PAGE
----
From small things, big things may grow

It has been said that ‘from little things, big things may grow’ – and this adage certainly rings true for the Short & Sweet concept, which has become an institution of Sydney’s summer and has taken on the world.

Short & Sweet, which has become not only Australia’s but the world’s biggest short play festival, opens with a bang next week in Sydney, with plenty of highlights.

From the saucy pen of 70-year-old Paddington playwright Jim Searle comes the hilarious and fast-paced bed-hopping comedy Embedded. Directed by the writer, it stars Paul Ayre (whose own play Bella premieres next week) as a husband who finds too many strangers want a piece of the action in his otherwise happy marriage. Libby Daniewska, Justine Kacir and newly settled Spanish actor Roberto Quintarelli feature with him in this sexy comedy.

Meanwhile, Afternoon Tea With Sex And Scones by Dona Garofali Parise of Griffith (directed by Stephen Carnell of Kings Cross) is a theatrical threesome in every sense… sex, lies… and strawberry jam! It stars Amelia Trantor, Cindi Knapton and Robert Teicher.

From the ridiculous to the sublime…  David Temme’s Our Last Goodbye is a powerful play which asks why with all the love between them, parents and their kids still can’t communicate. In this tender, moving but also drily humorous play we meet a couple who leave it tragically far too late to reach out to their son. David Atfield directs Isaac Gibson, Lainie Hart and Steven O’Brien.

The Prisoner And The Solider by indigenous Sydney playwright Nakkiah Lui, directed by Lisa Eisman with an indigenous cast including Angeline Penrith, Colin Kinchella and Bjorn Stewart is a wonderfully moving and provocative piece where two young Aboriginal men from different times, (grandfather and grandson to each other), journey through their own wars.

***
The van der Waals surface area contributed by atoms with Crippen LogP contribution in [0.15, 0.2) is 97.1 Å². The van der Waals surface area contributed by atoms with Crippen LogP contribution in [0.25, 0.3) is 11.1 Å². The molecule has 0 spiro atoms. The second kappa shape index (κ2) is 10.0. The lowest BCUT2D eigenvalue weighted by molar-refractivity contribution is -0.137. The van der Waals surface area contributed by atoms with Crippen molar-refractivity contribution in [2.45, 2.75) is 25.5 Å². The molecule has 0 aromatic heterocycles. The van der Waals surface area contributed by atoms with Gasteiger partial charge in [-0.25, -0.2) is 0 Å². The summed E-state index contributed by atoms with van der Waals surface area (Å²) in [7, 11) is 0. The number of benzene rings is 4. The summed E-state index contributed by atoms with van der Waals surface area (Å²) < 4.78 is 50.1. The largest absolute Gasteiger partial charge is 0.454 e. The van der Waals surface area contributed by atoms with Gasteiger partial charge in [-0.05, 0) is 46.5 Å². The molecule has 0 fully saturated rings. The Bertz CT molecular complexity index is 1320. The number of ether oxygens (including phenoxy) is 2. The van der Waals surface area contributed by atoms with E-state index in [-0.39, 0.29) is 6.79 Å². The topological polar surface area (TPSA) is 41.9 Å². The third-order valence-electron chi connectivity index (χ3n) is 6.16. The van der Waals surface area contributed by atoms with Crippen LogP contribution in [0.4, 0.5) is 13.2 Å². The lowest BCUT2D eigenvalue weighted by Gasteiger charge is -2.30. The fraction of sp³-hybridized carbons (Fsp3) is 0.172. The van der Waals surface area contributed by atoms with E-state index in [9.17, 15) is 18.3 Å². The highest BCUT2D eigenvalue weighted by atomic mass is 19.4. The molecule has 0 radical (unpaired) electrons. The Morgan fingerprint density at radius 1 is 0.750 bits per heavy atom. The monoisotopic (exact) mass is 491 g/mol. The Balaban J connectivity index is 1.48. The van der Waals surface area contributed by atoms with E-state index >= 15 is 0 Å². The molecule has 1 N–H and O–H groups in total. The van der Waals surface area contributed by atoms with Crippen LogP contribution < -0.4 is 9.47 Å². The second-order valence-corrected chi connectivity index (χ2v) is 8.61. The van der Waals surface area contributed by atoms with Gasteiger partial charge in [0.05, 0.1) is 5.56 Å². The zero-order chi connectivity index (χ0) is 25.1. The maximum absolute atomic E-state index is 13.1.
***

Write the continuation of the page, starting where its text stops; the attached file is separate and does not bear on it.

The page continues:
All Hail by Canberra writer Peter Holland and directed by Dale Menz is a witty, cheeky twist on Shakespeare’s Macbeth, backstage politics and ambition! Given a tiny role in Macbeth, Hamish (Martin Estridge) finds his wife Diana (Michelle Anderson) pushing and provoking him to ascend to the role he truly deserves: the lead! And she’s prepared for him to do anything to get it.These and six more short plays – all under 10 minutes – feature in the first week of Short & Sweet at Newtown Theatre from Wednesday, January 6 to Saturday, January 9 at 8.15pm.On Saturday, January 9  the matinee ‘wildcard’ program (single performances at Newtown Theatre from 3pm) opens with another six brilliant plays including Wearing the Veil by Rosemary Chance of Mullumbimby. Who decides what you wear? This is a brave exploration of the lives of veil-wearing Australian women. Directed by Denise Sivasubramaniam, it stars Marisa Reynaga and Michelle Cameron.

Short & Sweet Theatre Sydney 2010 will present 163 works from January to February in two parallel venues – NIDA’s Parade Playhouse kicks in from February – including its 1000th new Australian play.

Upcoming highlights include Mamdouh Habib’s autobiographical piece about his time in Guantanamo Bay, Waiting For Mamdouh as well as Sydney premieres for the controversial Caryl Churchill play Seven Jewish Children and Edward Albee’s revised version of his brilliantThe Sandbox.

The full program of works for Short & Sweet Theatre Sydney 2010 is published at will be reviewing all 163 plays during the festival.

Erin James

Erin James is's former Editor in Chief and a performer on both stage and screen. Credits include My Fair Lady, South Pacific and The King and I (Opera Australia), Love Never Dies and Cats (Really Useful Group), Blood Brothers (Enda Markey Presents), A Place To Call Home (Foxtel/Channel 7) and the feature film The Little Death (written and directed by Josh Lawson).

Erin James

Leave a Reply

Your email address will not be published. Required fields are marked *